NEW YORK ( MainStreet) -- If you've ever walked into a bar on a Sunday and wondered "what's with all the stopping and commercials and helmets," you're watching the wrong football in the wrong bar.
Soccer is the world's sport, but in the U.S. it's maybe a distant fourth behind NFL football, the Major League Baseball playoffs and NASCAR's Chase for the Sprint (S) Cup. In certain fanatical corners, it may be running fifth behind preseason NHL hockey, which somehow drew 18,400 fans in Washington, D.C., on Sunday compared with the 15,000 fans Major League Soccer's D.C. United has averaged during its regular season. Despite this, there are American fans of non-American football who don't particularly care about any of the above.
To them, the UEFA Champions League matches last week had far more excitement than the dying days of baseball's regular season. These same folks don't see October as NASCAR's championship season, but as the lead-in to the MLS playoffs. To them, the Barclays (BCS) English Premier League derbies this weekend were far better than any Week 3 "action" the NFL had to offer.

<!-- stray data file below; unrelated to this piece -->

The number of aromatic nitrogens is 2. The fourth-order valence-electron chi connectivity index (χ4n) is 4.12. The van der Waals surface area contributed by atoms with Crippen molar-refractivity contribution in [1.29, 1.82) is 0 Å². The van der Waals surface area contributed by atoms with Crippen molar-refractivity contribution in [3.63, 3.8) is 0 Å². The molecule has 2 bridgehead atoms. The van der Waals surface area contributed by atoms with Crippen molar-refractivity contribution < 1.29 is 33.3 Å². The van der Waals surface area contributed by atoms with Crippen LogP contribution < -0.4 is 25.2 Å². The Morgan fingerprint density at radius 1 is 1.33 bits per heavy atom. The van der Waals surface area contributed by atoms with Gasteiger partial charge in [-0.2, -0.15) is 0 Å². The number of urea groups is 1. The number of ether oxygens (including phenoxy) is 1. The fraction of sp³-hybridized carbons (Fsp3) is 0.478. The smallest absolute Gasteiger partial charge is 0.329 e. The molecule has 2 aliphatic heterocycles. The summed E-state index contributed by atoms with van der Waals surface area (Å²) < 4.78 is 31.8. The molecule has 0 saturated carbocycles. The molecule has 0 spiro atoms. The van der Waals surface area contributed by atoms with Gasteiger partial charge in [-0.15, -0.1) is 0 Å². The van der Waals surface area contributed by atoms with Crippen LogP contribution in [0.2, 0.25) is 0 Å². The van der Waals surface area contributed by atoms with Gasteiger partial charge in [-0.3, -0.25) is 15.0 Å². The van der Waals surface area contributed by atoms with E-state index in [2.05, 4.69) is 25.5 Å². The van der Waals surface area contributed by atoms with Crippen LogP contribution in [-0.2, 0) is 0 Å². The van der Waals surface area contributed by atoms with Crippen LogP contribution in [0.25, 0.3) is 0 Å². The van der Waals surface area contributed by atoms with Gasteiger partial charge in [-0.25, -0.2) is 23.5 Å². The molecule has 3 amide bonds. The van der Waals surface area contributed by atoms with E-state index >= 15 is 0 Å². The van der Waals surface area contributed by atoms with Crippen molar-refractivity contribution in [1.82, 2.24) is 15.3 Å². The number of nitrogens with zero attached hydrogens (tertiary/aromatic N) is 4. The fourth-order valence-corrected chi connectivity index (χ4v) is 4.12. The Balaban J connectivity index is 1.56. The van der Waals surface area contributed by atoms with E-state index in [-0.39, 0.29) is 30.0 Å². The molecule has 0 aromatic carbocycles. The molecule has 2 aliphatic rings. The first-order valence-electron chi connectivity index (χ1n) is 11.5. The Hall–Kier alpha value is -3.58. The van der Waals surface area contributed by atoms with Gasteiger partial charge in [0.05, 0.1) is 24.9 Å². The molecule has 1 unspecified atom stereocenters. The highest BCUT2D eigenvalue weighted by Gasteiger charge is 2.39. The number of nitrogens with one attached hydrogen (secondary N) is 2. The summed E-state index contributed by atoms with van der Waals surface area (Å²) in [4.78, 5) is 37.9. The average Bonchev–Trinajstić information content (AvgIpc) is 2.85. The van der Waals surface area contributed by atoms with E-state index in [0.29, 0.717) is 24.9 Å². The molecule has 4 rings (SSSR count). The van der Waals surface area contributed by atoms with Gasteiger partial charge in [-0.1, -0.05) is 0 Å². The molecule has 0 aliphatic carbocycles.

If fans of either football are looking for a head-to-head matchup for fan and pub TV loyalties, it isn't going to happen. The English Premier League's games air far earlier that the NFL's on Sundays thanks to the time difference across the pond, while MLS does just about everything in its power to make sure its Sunday games don't overlap with the NFL. Major League Soccer is making inroads after averaging more fans per game than the National Basketball League and National Hockey League at one point last year, but even the 37,000 fans that attend Seattle Sounders games on average would be considered the worst home crowd in the NFL -- where the Cincinnati Bengals have the league's worst attendance and haven't sold out a home game since the middle of last season, but still draw more than 42,000 fans per game.That doesn't mean soccer fans or their pubs are just going to hand over the remote when the rest of America is ready fer sum "football." We combed the country's taphouses and watering holes looking for pubs that not only show soccer but make it as big a part of their business as the beers on tap. The following five are the nation's best spots to watch the play on the pitch, enjoy a pint and put yourself far away from pooch kicks, giant shoulder pads and pass-interference penalties: